Solution #5: Unlike daytime wetting, bed-wetting, or enuresis, is a more common occurrence than most people realize. According to the American Academy of Pediatrics, about twenty-five percent of 5-year-olds, and ten percent of 6-year-olds wet their beds. Bed-wetting is often attributed to a psychological or anxiety disorder, but new research is actually proving that this is not always the case. Below are some common causes of bed-wetting:

Genetics: If both parents wet their beds after the age of six, there is a 75% chance that the child will wet his bed as well. If only one parent wet the bed, there is still a 44% chance of bed-wetting.

Developmental Lag: Just as some children are late talkers or walkers, there are children who are late in controlling their bladder while sleeping. Eventually, even with a lag, all children learn to walk or talk. So too, they will learn how to stay dry at night.

Deep sleep: Some children sleep so deeply, they cannot recognize when their bladder is full and therefore do not have enough time to get to the bathroom.

Small bladder: Physically, the child might have a small bladder and therefore the bladder might overfill at night, causing nighttime urination.

While extremely frustrating to the parent, the American Academy of Family Physicians states that up until the age of six, bed-wetting is not abnormal. After the age of six, they suggest several methods in order to prevent it:

Limit fluids before bedtime.

Have your child go to the bathroom at the beginning of the nighttime routine and then again right before sleep.

Create a reward system for dry nights.

Ask your child to change the sheets after they get wet.

Have your child train his bladder by holding his urine for longer times during the day.

While encouraging your child to take responsibility for bed-wetting (like asking him to change the sheets), remember that it is important not to get angry or inflict guilt in your child. He is not bed-wetting because he is too lazy to get out of bed, so punishing him for actions that are beyond his control (and probably already cause him embarrassment) will only worsen the problem.

Anxiety: In some rare cases, bed-wetting can be triggered by anxiety. A divorce, move, or death in the family can significantly stress parents and children. The resulting change in lifestyle might prompt a child to begin bed-wetting. For instance, if the family moves from one city to another, parents might assume that the child is having trouble holding his bladder at night because of the emotional stress of leaving his old friends behind. However, the new floor plan of the house might be the true culprit. The child is not used to going to the bathroom down the hall, as he was used to the one right next door in his old home.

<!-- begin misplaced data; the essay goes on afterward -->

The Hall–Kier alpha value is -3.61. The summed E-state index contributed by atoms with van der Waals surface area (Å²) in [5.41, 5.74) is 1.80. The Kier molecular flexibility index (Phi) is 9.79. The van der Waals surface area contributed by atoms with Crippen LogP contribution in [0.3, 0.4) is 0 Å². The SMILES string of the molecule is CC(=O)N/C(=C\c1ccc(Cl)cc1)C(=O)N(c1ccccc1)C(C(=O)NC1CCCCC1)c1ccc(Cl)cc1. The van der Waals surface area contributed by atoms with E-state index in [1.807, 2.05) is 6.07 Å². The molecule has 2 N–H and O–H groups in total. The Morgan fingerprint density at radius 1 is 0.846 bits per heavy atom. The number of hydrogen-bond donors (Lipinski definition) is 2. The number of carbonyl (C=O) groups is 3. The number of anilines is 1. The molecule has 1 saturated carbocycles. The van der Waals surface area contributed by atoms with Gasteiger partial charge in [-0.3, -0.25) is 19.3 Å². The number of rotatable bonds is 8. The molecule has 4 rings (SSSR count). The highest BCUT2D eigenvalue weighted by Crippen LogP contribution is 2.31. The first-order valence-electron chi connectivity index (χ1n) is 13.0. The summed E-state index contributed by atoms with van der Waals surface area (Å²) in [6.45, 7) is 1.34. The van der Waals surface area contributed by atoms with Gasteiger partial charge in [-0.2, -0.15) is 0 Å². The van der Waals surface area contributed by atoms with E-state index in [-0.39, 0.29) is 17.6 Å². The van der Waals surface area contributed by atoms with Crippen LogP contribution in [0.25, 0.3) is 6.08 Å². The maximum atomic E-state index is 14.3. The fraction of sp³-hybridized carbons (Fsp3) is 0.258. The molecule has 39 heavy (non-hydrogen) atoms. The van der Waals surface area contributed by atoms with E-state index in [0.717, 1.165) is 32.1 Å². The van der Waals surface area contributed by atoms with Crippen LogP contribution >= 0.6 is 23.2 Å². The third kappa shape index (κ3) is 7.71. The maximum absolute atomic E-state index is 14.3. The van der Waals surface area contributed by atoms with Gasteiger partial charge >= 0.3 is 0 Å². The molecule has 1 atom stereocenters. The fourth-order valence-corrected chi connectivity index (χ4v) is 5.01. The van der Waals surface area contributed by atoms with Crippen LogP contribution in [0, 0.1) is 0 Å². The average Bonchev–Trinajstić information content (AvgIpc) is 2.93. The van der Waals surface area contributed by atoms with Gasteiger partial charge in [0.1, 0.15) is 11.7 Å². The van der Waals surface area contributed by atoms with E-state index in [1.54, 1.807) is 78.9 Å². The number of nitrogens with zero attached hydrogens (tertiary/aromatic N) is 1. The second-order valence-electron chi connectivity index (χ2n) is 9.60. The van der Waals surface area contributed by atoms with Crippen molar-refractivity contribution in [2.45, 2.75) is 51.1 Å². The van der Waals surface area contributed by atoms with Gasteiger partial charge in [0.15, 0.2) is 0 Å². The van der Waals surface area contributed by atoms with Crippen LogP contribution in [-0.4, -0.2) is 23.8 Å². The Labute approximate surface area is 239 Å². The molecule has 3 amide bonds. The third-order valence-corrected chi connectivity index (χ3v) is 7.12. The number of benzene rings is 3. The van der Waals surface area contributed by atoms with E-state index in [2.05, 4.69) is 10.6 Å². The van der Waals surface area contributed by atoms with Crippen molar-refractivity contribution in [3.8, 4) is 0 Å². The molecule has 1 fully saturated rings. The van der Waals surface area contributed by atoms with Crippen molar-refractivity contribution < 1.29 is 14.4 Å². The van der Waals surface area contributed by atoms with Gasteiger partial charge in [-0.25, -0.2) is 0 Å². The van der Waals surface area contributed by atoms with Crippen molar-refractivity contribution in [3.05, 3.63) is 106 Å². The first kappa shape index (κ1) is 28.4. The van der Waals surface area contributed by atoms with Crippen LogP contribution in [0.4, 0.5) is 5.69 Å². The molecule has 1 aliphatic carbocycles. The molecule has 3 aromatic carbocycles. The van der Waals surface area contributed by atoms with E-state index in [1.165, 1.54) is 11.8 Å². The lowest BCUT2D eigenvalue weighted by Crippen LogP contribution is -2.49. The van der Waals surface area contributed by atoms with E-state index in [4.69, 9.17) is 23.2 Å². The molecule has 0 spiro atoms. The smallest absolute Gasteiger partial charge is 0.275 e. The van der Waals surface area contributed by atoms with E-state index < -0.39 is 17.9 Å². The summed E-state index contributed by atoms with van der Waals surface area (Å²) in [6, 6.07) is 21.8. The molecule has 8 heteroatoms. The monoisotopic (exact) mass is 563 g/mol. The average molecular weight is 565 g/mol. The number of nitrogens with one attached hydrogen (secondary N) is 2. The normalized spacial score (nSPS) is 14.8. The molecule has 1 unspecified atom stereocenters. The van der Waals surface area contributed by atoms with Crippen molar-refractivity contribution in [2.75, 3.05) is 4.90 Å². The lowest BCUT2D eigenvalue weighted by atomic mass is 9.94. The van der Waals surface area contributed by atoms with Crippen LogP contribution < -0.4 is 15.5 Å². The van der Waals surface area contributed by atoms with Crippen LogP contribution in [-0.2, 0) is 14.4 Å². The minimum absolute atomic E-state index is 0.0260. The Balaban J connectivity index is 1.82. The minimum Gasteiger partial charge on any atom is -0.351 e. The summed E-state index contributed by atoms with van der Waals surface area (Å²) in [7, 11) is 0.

Finding the root of bed-wetting – whether genetic, physical, or emotional – is the first step towards curing it. Nonetheless, perhaps the most important thing to remember is that if your child had a choice, he wouldn’t wet his bed. Therefore, large servings of both compassion and patience are also necessary remedies for the problem.

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An acclaimed educator and social skills ​specialist​, Mrs. Rifka Schonfeld has served the Jewish community for close to thirty years. She founded and directs the widely acclaimed educational program, SOS, servicing all grade levels in secular as well as Hebrew studies. A kriah and reading specialist, she has given dynamic workshops and has set up reading labs in many schools. In addition, she offers evaluations G.E.D. preparation, social skills training and shidduch coaching, focusing on building self-esteem and self-awareness. She can be reached at 718-382-5437 or at rifkaschonfeld@gmail.com.